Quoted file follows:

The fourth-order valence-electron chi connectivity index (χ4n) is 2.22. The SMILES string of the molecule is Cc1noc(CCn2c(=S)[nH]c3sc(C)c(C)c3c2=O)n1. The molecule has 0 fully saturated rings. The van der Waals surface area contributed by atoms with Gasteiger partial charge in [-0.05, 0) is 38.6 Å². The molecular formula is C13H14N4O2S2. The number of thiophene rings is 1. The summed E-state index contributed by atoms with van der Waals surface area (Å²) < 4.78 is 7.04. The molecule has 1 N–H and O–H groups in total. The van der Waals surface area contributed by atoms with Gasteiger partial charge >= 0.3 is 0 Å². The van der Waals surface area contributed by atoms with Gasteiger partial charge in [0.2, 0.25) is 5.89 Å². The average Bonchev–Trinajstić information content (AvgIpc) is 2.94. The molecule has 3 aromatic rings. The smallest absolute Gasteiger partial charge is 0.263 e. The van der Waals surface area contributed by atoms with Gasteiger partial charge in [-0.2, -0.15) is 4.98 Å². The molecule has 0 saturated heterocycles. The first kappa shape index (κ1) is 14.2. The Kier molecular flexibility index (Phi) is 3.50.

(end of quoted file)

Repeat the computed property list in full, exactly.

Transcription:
The fourth-order valence-electron chi connectivity index (χ4n) is 2.22. The SMILES string of the molecule is Cc1noc(CCn2c(=S)[nH]c3sc(C)c(C)c3c2=O)n1. The molecule has 0 fully saturated rings. The van der Waals surface area contributed by atoms with Gasteiger partial charge in [-0.05, 0) is 38.6 Å². The molecular formula is C13H14N4O2S2. The number of thiophene rings is 1. The summed E-state index contributed by atoms with van der Waals surface area (Å²) < 4.78 is 7.04. The molecule has 1 N–H and O–H groups in total. The van der Waals surface area contributed by atoms with Gasteiger partial charge >= 0.3 is 0 Å². The van der Waals surface area contributed by atoms with Gasteiger partial charge in [0.2, 0.25) is 5.89 Å². The average Bonchev–Trinajstić information content (AvgIpc) is 2.94. The molecule has 3 aromatic rings. The smallest absolute Gasteiger partial charge is 0.263 e. The van der Waals surface area contributed by atoms with Gasteiger partial charge in [-0.2, -0.15) is 4.98 Å². The molecule has 0 saturated heterocycles. The first kappa shape index (κ1) is 14.2. The Kier molecular flexibility index (Phi) is 3.50.